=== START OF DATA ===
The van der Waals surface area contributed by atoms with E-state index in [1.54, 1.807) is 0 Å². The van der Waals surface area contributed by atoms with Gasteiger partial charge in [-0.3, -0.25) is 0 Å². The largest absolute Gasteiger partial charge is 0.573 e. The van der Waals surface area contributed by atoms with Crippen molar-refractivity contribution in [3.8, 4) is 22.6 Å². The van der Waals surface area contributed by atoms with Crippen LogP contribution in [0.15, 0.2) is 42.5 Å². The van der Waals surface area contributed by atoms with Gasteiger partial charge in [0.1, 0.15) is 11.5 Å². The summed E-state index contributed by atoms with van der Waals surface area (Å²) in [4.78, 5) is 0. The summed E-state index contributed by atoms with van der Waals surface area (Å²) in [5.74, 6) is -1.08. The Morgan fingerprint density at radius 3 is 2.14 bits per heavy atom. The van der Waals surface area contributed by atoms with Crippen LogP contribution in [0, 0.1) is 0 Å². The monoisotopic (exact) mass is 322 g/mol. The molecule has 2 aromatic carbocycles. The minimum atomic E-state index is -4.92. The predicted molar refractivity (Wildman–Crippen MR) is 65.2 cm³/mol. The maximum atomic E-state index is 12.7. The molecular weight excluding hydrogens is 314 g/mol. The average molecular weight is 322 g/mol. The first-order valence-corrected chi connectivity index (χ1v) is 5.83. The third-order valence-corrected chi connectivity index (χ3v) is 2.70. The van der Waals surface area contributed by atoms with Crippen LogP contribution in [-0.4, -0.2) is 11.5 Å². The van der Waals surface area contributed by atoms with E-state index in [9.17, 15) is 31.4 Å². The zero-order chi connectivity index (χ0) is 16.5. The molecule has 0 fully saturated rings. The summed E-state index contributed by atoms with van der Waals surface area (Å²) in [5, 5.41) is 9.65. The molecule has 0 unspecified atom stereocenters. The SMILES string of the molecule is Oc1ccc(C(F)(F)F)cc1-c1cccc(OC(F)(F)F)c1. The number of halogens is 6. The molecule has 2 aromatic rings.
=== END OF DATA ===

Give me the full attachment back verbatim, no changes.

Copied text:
The van der Waals surface area contributed by atoms with E-state index in [1.54, 1.807) is 0 Å². The van der Waals surface area contributed by atoms with Gasteiger partial charge in [-0.3, -0.25) is 0 Å². The largest absolute Gasteiger partial charge is 0.573 e. The van der Waals surface area contributed by atoms with Crippen molar-refractivity contribution in [3.8, 4) is 22.6 Å². The van der Waals surface area contributed by atoms with Crippen LogP contribution in [0.15, 0.2) is 42.5 Å². The van der Waals surface area contributed by atoms with Gasteiger partial charge in [0.1, 0.15) is 11.5 Å². The summed E-state index contributed by atoms with van der Waals surface area (Å²) in [4.78, 5) is 0. The summed E-state index contributed by atoms with van der Waals surface area (Å²) in [5.74, 6) is -1.08. The Morgan fingerprint density at radius 3 is 2.14 bits per heavy atom. The van der Waals surface area contributed by atoms with Crippen LogP contribution in [0, 0.1) is 0 Å². The monoisotopic (exact) mass is 322 g/mol. The molecule has 2 aromatic carbocycles. The minimum atomic E-state index is -4.92. The predicted molar refractivity (Wildman–Crippen MR) is 65.2 cm³/mol. The maximum atomic E-state index is 12.7. The molecular weight excluding hydrogens is 314 g/mol. The average molecular weight is 322 g/mol. The first-order valence-corrected chi connectivity index (χ1v) is 5.83. The third-order valence-corrected chi connectivity index (χ3v) is 2.70. The van der Waals surface area contributed by atoms with Crippen LogP contribution in [-0.4, -0.2) is 11.5 Å². The van der Waals surface area contributed by atoms with E-state index in [9.17, 15) is 31.4 Å². The zero-order chi connectivity index (χ0) is 16.5. The molecule has 0 fully saturated rings. The summed E-state index contributed by atoms with van der Waals surface area (Å²) in [5, 5.41) is 9.65. The molecule has 0 unspecified atom stereocenters. The SMILES string of the molecule is Oc1ccc(C(F)(F)F)cc1-c1cccc(OC(F)(F)F)c1. The number of halogens is 6. The molecule has 2 aromatic rings.